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Education Lab is a yearlong project to spark meaningful conversations about education solutions in the Pacific Northwest.

August 22, 2014 at 5:00 AM

Seattle ‘maker party’ promotes Internet literacy, carrots included

Anyone who’s ever wanted to get their feet wet making something for the web instead of just surfing it should join the “maker party” Friday evening at the Seattle Central Library.

The two-day party, which started Thursday, is free and open to anyone 12 and older who would like to tinker with programming languages such as Python, JavaScript and Ruby on Rails, work with volunteer mentors on a web project, or even build a robot.

Scene from a previous Mozilla Makers party. Photo courtesy Mozilla.

Scene from a previous Mozilla Makers party. Photo courtesy Mozilla.

It’s one of several hands-on opportunities in the Seattle area to become a producer of digital culture rather than just a consumer.

“Maker Party Pop-Up Seattle” is part of an annual 60-day cycle of volunteer-run events in hundreds of cities around the world.  They are all organized by Mozilla, maker of the Firefox browser, to promote web literacy.

One of the local party hosts is the Seattle branch of Geek Girls Carrots, an international organization that brings together communities of girls and women interested in computer technology and professionals already in the field.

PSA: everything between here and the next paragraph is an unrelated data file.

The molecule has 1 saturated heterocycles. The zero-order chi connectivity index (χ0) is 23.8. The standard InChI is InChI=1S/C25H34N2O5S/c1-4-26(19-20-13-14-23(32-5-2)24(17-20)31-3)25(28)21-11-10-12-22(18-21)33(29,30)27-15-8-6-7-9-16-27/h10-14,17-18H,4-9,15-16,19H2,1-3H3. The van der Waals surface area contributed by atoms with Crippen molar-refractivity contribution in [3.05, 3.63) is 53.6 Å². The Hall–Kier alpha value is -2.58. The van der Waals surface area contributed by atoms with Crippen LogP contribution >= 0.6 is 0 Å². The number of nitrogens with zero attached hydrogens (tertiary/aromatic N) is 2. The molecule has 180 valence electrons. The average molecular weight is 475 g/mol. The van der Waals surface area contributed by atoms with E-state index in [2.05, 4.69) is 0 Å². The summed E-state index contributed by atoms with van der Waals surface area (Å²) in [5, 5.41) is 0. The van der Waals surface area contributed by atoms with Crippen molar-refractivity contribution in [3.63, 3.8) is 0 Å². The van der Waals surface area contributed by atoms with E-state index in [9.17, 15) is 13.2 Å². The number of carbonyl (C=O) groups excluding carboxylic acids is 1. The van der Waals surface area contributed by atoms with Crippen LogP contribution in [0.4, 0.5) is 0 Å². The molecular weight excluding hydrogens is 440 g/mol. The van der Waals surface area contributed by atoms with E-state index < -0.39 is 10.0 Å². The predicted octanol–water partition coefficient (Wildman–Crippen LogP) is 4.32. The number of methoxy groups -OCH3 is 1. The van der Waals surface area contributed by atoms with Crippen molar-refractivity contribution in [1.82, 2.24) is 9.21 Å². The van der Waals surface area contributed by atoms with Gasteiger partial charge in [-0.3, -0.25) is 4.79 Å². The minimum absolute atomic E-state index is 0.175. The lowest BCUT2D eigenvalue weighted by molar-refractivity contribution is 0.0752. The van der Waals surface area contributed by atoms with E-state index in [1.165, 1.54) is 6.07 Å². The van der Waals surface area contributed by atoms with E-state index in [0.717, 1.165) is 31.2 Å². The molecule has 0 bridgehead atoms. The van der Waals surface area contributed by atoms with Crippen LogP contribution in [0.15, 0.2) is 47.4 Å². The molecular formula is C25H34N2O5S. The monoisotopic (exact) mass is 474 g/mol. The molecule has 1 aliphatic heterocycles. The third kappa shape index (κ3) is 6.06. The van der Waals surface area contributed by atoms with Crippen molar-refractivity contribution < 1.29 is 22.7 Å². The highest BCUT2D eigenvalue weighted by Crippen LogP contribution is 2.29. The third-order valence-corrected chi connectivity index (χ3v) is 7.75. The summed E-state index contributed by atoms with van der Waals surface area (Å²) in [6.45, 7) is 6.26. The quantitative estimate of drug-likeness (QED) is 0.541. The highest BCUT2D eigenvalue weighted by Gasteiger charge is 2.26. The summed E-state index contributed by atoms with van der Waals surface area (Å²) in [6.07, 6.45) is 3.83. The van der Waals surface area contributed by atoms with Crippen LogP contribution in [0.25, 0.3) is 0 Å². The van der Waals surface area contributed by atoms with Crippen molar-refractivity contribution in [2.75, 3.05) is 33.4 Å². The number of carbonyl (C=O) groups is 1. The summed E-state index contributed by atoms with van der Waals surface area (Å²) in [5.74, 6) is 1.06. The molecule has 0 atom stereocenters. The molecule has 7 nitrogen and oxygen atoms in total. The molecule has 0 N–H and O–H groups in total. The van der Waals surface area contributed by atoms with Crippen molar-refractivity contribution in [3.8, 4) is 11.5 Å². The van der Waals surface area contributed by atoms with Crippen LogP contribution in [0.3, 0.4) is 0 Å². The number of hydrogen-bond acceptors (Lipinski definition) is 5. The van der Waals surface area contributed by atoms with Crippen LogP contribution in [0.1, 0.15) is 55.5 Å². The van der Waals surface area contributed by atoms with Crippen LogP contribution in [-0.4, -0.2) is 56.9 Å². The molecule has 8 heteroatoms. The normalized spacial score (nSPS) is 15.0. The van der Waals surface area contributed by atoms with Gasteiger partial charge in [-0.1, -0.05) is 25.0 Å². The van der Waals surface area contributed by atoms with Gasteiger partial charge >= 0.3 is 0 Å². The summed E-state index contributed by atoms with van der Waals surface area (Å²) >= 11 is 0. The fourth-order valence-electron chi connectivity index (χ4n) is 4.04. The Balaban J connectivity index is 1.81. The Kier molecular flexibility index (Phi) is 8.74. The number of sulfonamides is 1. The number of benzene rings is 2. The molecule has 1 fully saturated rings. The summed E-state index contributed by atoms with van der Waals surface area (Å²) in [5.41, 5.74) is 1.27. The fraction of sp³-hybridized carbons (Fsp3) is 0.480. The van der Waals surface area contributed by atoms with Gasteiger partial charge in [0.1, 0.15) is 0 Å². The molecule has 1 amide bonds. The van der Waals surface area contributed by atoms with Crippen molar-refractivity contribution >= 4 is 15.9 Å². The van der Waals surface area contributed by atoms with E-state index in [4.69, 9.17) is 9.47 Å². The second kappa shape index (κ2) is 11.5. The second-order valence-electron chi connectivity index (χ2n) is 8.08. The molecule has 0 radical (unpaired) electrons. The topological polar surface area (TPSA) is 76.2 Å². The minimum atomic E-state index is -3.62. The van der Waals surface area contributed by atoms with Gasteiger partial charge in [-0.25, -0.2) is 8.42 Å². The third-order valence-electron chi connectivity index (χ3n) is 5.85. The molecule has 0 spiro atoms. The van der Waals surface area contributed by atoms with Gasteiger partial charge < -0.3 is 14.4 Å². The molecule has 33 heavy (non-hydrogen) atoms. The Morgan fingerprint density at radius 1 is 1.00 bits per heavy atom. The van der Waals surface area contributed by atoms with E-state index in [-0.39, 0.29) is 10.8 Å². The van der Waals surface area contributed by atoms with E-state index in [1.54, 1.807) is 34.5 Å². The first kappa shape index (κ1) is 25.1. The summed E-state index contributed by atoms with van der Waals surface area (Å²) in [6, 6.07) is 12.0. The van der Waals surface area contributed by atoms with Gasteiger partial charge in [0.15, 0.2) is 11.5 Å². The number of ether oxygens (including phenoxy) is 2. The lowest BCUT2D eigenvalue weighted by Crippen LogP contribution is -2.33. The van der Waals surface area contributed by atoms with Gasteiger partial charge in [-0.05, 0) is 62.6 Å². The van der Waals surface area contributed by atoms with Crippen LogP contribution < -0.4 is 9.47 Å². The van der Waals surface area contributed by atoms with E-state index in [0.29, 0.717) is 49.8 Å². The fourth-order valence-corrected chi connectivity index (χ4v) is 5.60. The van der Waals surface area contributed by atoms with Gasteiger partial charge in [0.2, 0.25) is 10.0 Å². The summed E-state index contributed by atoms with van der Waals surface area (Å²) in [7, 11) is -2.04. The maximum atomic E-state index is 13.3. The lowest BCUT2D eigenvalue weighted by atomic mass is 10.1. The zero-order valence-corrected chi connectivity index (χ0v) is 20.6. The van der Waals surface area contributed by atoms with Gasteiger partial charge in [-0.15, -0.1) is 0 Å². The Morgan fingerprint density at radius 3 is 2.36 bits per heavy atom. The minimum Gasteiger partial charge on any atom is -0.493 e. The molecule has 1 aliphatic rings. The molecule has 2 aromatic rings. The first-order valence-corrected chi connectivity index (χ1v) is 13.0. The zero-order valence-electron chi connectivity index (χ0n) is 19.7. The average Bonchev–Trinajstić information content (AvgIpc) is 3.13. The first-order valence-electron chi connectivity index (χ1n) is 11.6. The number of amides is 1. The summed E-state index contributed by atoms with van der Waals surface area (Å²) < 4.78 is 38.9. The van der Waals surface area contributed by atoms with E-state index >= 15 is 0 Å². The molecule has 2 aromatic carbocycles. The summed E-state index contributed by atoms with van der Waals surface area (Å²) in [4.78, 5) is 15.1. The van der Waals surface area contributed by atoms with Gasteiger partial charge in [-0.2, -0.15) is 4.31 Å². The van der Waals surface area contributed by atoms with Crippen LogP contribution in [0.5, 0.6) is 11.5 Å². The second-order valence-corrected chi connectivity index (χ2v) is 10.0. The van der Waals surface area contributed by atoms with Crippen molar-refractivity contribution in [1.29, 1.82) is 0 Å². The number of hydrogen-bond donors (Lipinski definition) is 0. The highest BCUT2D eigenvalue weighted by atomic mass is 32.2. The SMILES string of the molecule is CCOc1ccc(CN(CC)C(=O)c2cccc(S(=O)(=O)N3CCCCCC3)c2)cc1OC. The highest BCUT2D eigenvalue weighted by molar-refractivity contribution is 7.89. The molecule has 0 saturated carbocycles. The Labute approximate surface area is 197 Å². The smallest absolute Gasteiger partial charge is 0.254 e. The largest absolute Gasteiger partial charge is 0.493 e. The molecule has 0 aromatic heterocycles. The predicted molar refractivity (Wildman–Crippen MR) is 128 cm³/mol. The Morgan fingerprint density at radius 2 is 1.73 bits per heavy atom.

Geek Girls Carrots Seattle has about 250 members locally and holds monthly meetings.

What do carrots have to do with it?

Well, hackathons tend to be fueled with junk food. Geek Girls wanted a healthier option, so they bring carrots to every event, says Sanda Htyte, one of the group’s co-organizers.

Stem Paths Innovation Network, which focuses on connecting youth with technology in low-income communities, will be offering a robotics class at the party. Seattle Public Libraries and the Pacific Science Center also are partners.

The Maker Party is from 5 to 8 p.m. at the Seattle Central Library, 1000 4th Ave. Participants should bring their own laptops.

Comments | More in Math and science, News | Topics: coding, Computer technology, STEM

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